Publisher: Zoink Games
Developer: Zoink Games
Rating: E for Everyone
Ghost Giant has been one of my most anticipated PSVR games since it was announced at last years E3 conference. I must admit the wait has paid off. Zoink is the developer behind Ghost Giant, whose studio is located in Gothenburg, Sweden. While perhaps not a household name, Zoink has some award-winning games such as FE, STICK IT TO THE MAN, Zombie Vikings, and Flipping Death. Central to all Zoink games is innovative gameplay and a great story—Ghost Giant is no different. As I’ve said before, PSVR games need to be immersive and fun, like Moss or Astro Bot. Thankfully, Ghost Giant meets those criteria. The game draws you in right from the opening scene where we meet Louis, a kitten who happens to be the main character, found crying by a body of water.
Ghost Giant is void of questionable content. If anything, it could work as a family bonding game where children can learn to depend on someone. This game also teaches players that anyone can be your friend, even if you are different. But the issues of depression and loneliness are addressed in an age-appropriate way.
Positive Themes: The game looks at depression, abandonment, and loneliness. For me, this deeply resonated, as I spent three months in a rehab hospital. The loneliness and depression could sometimes be and occasionally still is unbearable. I was around doctors and nurses all the time, but my wife and kids were three hours away. Like Louis, I became courageous and I depended on other people for help and comfort, put my faith in God, and made the best of a bad situation.
The story behind Ghost Giant was written by Sara B. Elfgren. It’s a well-crafted emotional journey that takes place in a wonderfully-looking world. The characters look like Tearaway, LittleBigPlanet or even Yoshi’s Crafted World; like a diorama kids take to school for an assignment. If you’ve watched Dinner for Schmucks, the game reminds me of the scene where Steve Carell builds lifelike scenes with Calico Critter toys from Target.
Gameplay in Ghost Giant is quite enjoyable. The player controls the hands of the giant via PS Move controllers which means you can point pinch, push or poke as well as grasp, turn keys and pull or pick up items. There is light teleportation action when moving to new acts or areas of the story. When Louis first meets the Giant, he is frightened because the giant unexpectedly pokes him. I also enjoyed that only Louis is able to see the Ghost Giant. In one part, I even pulled sunflowers out of a field for Louis.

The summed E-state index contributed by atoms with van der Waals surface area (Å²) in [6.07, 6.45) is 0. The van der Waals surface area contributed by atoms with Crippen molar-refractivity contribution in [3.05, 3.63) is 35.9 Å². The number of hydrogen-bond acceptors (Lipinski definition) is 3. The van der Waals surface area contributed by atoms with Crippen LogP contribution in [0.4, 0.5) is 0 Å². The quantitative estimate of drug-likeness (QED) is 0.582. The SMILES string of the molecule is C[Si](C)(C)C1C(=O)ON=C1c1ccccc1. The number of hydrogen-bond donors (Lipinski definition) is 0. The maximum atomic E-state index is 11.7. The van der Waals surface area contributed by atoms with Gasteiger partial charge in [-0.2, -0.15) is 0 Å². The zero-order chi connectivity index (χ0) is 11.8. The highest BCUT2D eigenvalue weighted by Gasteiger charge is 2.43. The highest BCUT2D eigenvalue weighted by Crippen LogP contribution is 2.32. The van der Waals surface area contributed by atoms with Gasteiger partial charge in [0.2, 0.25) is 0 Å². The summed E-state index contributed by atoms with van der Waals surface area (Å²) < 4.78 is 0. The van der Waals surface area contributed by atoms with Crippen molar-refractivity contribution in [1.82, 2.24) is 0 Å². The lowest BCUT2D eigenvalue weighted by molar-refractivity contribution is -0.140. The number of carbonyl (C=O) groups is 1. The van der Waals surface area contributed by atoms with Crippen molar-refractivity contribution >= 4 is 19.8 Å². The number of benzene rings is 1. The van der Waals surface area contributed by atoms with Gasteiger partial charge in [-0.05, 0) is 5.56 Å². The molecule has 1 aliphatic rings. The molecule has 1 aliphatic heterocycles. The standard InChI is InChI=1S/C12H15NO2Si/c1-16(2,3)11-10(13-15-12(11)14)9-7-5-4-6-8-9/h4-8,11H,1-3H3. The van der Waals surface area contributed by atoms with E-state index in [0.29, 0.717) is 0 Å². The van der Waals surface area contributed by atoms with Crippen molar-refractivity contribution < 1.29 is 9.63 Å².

Throughout the game, you help Louis by moving rocks, lowering bridges and other tasks to solve puzzles, as well as assisting the people of Sancourt that Louis encounters. In certain levels, there are basketballs and basketball hoops. Shooting some hoops makes for a fun mini-game in addition to the base-level puzzles. Throwing pinecones to knock over a bridge is fun and takes a little practice for depth. Throwing, poking or grabbing also surprises the other characters, which makes for funny interactions with supporting NPCs.
Even though the game and story are great, I found the move controllers and motion inputs to be frustrating. Immersion and seamless motion controls are a unique aspect and selling point of VR, so I wish developers would tighten up this facet in their games. I don’t want a Wii 3 or PS move 2.0; I want a new experience.
In Ghost Giant, I had issues with tracking and drifting. I was able to fix this issue by recalibrating my PSVR headset and move controllers. However, my session turned into a checklist of quick fixes. I wish that there was an option to use a DualShock 4 controller. At least in other VR titles I’ve played requiring Move, the DualShock was an optional controller. Since I now play one-handed, this would greatly aid in accessibility and enjoyment of games.
Review copy generously provided by Wonacott.
The Bottom Line
Ghost Giant is a delightful game and a wonderful story with heart.